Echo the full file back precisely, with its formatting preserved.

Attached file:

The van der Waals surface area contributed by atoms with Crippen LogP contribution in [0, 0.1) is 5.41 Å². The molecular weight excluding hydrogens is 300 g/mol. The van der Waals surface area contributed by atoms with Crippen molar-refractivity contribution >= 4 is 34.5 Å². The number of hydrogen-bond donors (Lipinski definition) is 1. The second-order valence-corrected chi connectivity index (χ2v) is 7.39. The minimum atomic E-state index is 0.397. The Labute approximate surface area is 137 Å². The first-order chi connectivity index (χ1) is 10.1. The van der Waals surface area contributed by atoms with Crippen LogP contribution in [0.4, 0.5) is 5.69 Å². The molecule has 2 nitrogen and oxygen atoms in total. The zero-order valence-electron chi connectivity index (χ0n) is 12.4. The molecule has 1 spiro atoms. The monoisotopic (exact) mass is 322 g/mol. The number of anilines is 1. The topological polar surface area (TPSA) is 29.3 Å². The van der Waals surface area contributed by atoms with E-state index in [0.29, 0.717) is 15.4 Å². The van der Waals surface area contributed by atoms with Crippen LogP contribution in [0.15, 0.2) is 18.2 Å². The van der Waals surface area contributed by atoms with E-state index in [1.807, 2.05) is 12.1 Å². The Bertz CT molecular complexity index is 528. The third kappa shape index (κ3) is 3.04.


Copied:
The van der Waals surface area contributed by atoms with Crippen LogP contribution in [0, 0.1) is 5.41 Å². The molecular weight excluding hydrogens is 300 g/mol. The van der Waals surface area contributed by atoms with Crippen molar-refractivity contribution >= 4 is 34.5 Å². The number of hydrogen-bond donors (Lipinski definition) is 1. The second-order valence-corrected chi connectivity index (χ2v) is 7.39. The minimum atomic E-state index is 0.397. The Labute approximate surface area is 137 Å². The first-order chi connectivity index (χ1) is 10.1. The van der Waals surface area contributed by atoms with Crippen LogP contribution in [0.4, 0.5) is 5.69 Å². The molecule has 2 nitrogen and oxygen atoms in total. The zero-order valence-electron chi connectivity index (χ0n) is 12.4. The molecule has 1 spiro atoms. The monoisotopic (exact) mass is 322 g/mol. The number of anilines is 1. The topological polar surface area (TPSA) is 29.3 Å². The van der Waals surface area contributed by atoms with E-state index in [0.29, 0.717) is 15.4 Å². The van der Waals surface area contributed by atoms with Crippen LogP contribution in [0.15, 0.2) is 18.2 Å². The van der Waals surface area contributed by atoms with E-state index in [1.807, 2.05) is 12.1 Å². The Bertz CT molecular complexity index is 528. The third kappa shape index (κ3) is 3.04.